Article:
As a child, race and ethnicity were issues far removed from my mind. It wasn’t until my teen years that I realized that having a white mother and a black father meant that I was right at the center of two different spheres racially, and because of their different cultural backgrounds, also ethnically. The older I got, the more I realized that the importance of race was more prominent than what I’d initially thought.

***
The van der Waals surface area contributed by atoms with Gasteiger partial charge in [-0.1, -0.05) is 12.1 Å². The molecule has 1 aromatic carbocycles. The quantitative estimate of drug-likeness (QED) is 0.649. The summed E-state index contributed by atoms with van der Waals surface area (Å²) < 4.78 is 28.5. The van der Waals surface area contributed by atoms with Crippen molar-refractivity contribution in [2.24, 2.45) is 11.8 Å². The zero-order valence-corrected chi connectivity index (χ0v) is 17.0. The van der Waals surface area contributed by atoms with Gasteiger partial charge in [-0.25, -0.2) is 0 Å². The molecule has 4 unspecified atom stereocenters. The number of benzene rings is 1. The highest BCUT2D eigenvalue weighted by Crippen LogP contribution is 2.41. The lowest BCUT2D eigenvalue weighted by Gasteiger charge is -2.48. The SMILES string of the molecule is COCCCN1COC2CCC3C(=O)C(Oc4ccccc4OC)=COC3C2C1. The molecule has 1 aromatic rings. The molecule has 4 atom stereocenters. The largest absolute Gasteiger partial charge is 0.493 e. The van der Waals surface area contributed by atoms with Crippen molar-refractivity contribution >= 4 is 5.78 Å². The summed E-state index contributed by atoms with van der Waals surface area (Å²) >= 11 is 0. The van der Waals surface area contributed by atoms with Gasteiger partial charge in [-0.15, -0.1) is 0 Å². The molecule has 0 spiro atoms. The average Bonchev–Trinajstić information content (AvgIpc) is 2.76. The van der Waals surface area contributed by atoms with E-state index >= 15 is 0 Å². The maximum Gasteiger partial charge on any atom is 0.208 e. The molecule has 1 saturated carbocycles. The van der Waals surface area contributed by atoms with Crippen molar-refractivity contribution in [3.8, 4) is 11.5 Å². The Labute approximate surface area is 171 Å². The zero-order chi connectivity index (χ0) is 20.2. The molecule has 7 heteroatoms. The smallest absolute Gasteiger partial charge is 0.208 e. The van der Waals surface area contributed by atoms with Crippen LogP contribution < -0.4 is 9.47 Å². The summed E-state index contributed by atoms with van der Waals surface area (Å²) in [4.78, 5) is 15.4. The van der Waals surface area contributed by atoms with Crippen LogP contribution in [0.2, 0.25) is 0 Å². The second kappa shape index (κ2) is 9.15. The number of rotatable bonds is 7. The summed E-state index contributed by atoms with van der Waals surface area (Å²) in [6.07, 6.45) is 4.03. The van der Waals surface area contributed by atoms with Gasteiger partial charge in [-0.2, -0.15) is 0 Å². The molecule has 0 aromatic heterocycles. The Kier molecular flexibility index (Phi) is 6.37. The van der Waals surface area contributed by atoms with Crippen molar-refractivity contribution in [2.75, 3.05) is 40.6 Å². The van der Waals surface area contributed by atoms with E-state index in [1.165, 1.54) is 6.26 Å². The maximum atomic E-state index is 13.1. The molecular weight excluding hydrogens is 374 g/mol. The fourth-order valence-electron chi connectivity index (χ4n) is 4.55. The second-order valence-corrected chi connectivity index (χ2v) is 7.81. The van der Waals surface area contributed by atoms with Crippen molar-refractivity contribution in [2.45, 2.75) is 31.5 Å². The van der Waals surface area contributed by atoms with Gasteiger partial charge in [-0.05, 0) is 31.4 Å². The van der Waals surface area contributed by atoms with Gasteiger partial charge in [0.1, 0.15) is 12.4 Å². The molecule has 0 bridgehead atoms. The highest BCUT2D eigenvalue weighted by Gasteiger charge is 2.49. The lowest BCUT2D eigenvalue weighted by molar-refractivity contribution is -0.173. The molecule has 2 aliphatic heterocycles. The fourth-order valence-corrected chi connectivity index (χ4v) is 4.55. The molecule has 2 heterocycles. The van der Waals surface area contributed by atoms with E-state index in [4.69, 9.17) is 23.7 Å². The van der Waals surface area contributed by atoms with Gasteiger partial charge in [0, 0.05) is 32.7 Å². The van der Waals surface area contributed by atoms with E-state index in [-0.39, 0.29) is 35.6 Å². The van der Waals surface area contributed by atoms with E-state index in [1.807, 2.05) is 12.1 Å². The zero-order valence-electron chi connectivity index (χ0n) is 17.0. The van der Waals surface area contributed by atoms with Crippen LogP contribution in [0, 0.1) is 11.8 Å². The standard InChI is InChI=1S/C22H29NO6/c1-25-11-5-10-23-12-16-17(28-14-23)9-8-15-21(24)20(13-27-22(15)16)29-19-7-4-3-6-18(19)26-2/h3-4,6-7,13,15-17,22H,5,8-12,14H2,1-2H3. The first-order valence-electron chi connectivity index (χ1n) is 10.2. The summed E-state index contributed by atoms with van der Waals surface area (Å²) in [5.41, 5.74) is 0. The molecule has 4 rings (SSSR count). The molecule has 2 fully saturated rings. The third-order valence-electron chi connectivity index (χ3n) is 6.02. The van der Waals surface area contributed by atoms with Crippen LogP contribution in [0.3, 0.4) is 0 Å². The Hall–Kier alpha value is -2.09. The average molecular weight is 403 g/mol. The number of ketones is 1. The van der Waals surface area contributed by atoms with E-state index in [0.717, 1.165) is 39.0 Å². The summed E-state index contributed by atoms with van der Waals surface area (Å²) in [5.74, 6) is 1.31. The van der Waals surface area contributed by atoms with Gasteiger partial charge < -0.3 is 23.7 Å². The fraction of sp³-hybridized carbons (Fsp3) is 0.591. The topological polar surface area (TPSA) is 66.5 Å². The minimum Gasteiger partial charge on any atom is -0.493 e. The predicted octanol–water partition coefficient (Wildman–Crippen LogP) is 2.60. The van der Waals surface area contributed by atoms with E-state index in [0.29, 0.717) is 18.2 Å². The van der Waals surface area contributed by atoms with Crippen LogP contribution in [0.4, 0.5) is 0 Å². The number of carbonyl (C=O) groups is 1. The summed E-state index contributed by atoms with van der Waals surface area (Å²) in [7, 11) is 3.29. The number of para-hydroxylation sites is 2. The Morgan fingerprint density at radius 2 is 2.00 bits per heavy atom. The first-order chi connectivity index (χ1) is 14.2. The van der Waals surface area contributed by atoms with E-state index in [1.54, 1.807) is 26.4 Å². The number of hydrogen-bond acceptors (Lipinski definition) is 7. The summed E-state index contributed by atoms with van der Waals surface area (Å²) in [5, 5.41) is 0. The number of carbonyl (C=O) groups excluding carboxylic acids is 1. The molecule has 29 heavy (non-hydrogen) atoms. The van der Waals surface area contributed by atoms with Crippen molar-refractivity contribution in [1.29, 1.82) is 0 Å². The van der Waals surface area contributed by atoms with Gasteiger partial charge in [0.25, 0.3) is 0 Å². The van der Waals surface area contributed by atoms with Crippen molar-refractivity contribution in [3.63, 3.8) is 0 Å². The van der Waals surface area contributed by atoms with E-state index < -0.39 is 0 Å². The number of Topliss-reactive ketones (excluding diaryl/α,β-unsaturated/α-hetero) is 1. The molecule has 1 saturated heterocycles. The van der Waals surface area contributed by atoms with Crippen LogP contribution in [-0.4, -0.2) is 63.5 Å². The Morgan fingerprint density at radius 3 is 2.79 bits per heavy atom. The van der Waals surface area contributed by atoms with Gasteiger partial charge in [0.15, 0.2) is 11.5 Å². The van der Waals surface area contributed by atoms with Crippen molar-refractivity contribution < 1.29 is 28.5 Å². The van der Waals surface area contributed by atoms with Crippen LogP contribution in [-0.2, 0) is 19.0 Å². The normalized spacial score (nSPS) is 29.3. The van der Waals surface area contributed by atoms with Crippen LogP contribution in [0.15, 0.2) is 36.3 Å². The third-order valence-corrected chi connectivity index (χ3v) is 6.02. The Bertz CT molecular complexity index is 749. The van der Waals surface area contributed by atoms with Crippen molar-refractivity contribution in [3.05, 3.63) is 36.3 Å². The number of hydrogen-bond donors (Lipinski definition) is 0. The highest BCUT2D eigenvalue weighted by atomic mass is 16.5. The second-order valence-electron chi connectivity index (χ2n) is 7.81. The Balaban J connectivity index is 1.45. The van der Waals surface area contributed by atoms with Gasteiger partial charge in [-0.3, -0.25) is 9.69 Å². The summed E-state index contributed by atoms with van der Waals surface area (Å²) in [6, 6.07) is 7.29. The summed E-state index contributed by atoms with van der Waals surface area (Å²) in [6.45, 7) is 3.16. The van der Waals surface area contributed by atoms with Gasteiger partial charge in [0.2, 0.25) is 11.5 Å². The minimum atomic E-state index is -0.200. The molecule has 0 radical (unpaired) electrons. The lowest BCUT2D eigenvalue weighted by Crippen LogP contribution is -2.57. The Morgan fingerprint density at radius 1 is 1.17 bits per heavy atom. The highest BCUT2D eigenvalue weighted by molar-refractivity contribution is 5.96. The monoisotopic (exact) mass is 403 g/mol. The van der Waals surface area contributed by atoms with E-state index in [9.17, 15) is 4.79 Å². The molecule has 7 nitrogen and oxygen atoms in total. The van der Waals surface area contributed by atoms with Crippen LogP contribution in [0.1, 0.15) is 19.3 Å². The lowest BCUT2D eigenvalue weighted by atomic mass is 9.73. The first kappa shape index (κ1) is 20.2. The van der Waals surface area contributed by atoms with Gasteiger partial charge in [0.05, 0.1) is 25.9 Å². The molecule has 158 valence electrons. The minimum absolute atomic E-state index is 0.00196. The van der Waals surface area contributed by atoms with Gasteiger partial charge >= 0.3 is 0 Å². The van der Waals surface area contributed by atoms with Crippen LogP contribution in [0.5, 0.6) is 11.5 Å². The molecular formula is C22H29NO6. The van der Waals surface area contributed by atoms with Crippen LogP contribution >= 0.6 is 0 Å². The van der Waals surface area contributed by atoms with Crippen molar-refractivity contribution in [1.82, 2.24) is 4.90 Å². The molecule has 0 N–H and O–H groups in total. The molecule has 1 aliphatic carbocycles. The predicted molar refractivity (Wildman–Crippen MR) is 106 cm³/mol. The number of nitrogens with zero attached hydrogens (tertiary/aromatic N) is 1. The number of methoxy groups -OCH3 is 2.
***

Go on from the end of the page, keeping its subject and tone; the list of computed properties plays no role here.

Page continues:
Now the days have become darker and shorter, Sinterklaas and his friends, the so-called Zwarte Pieten or ‘Black Petes’, have travelled to the Netherlands. Besides gifts and sweets, they bring something else that has become traditional over time: a passionate and vehement debate on the alleged racism of the very phenomenon of Black Pete. The book White Innocence. Paradoxes of Colonialism and Race, written by emeritus professor of Gender and Ethnicity Gloria Wekker, is a valuable companion in the many inevitable discussions on Dutch racism to come.